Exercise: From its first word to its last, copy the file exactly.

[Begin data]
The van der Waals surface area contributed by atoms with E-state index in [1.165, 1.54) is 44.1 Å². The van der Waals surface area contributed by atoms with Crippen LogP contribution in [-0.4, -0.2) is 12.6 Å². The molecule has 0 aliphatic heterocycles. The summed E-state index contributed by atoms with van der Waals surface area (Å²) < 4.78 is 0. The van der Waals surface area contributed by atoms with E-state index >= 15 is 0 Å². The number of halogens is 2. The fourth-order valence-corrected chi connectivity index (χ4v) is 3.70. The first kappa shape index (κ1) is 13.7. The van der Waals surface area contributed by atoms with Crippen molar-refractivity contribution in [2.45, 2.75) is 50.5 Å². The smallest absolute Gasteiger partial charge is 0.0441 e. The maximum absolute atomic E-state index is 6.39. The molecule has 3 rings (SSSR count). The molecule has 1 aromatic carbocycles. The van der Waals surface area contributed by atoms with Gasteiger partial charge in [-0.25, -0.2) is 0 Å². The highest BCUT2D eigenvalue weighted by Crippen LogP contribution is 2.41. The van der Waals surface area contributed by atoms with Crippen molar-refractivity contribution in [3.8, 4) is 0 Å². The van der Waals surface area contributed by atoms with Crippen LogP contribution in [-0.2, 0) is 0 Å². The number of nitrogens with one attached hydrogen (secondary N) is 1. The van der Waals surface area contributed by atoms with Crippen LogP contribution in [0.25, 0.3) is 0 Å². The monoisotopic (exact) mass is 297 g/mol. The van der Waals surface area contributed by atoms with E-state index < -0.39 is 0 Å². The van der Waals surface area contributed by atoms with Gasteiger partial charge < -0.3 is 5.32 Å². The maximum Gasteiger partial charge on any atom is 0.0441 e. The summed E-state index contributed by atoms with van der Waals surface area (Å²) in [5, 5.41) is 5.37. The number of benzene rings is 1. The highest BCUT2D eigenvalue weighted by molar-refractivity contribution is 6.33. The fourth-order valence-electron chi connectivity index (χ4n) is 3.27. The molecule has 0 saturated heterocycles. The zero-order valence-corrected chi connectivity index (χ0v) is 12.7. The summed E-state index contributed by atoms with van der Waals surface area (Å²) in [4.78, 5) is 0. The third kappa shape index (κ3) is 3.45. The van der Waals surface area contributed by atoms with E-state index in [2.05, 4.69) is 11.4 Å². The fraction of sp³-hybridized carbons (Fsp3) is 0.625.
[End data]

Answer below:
The van der Waals surface area contributed by atoms with E-state index in [1.165, 1.54) is 44.1 Å². The van der Waals surface area contributed by atoms with Crippen LogP contribution in [-0.4, -0.2) is 12.6 Å². The molecule has 0 aliphatic heterocycles. The summed E-state index contributed by atoms with van der Waals surface area (Å²) < 4.78 is 0. The van der Waals surface area contributed by atoms with E-state index >= 15 is 0 Å². The number of halogens is 2. The fourth-order valence-corrected chi connectivity index (χ4v) is 3.70. The first kappa shape index (κ1) is 13.7. The van der Waals surface area contributed by atoms with Crippen molar-refractivity contribution in [2.45, 2.75) is 50.5 Å². The smallest absolute Gasteiger partial charge is 0.0441 e. The maximum absolute atomic E-state index is 6.39. The molecule has 3 rings (SSSR count). The molecule has 1 aromatic carbocycles. The van der Waals surface area contributed by atoms with Gasteiger partial charge in [-0.25, -0.2) is 0 Å². The highest BCUT2D eigenvalue weighted by Crippen LogP contribution is 2.41. The van der Waals surface area contributed by atoms with Crippen molar-refractivity contribution in [3.8, 4) is 0 Å². The van der Waals surface area contributed by atoms with Crippen LogP contribution in [-0.2, 0) is 0 Å². The number of nitrogens with one attached hydrogen (secondary N) is 1. The van der Waals surface area contributed by atoms with Crippen LogP contribution in [0.25, 0.3) is 0 Å². The monoisotopic (exact) mass is 297 g/mol. The van der Waals surface area contributed by atoms with E-state index < -0.39 is 0 Å². The van der Waals surface area contributed by atoms with Gasteiger partial charge < -0.3 is 5.32 Å². The maximum Gasteiger partial charge on any atom is 0.0441 e. The summed E-state index contributed by atoms with van der Waals surface area (Å²) in [5, 5.41) is 5.37. The number of benzene rings is 1. The highest BCUT2D eigenvalue weighted by molar-refractivity contribution is 6.33. The fourth-order valence-electron chi connectivity index (χ4n) is 3.27. The molecule has 0 saturated heterocycles. The zero-order valence-corrected chi connectivity index (χ0v) is 12.7. The summed E-state index contributed by atoms with van der Waals surface area (Å²) in [4.78, 5) is 0. The third kappa shape index (κ3) is 3.45. The van der Waals surface area contributed by atoms with E-state index in [2.05, 4.69) is 11.4 Å². The fraction of sp³-hybridized carbons (Fsp3) is 0.625.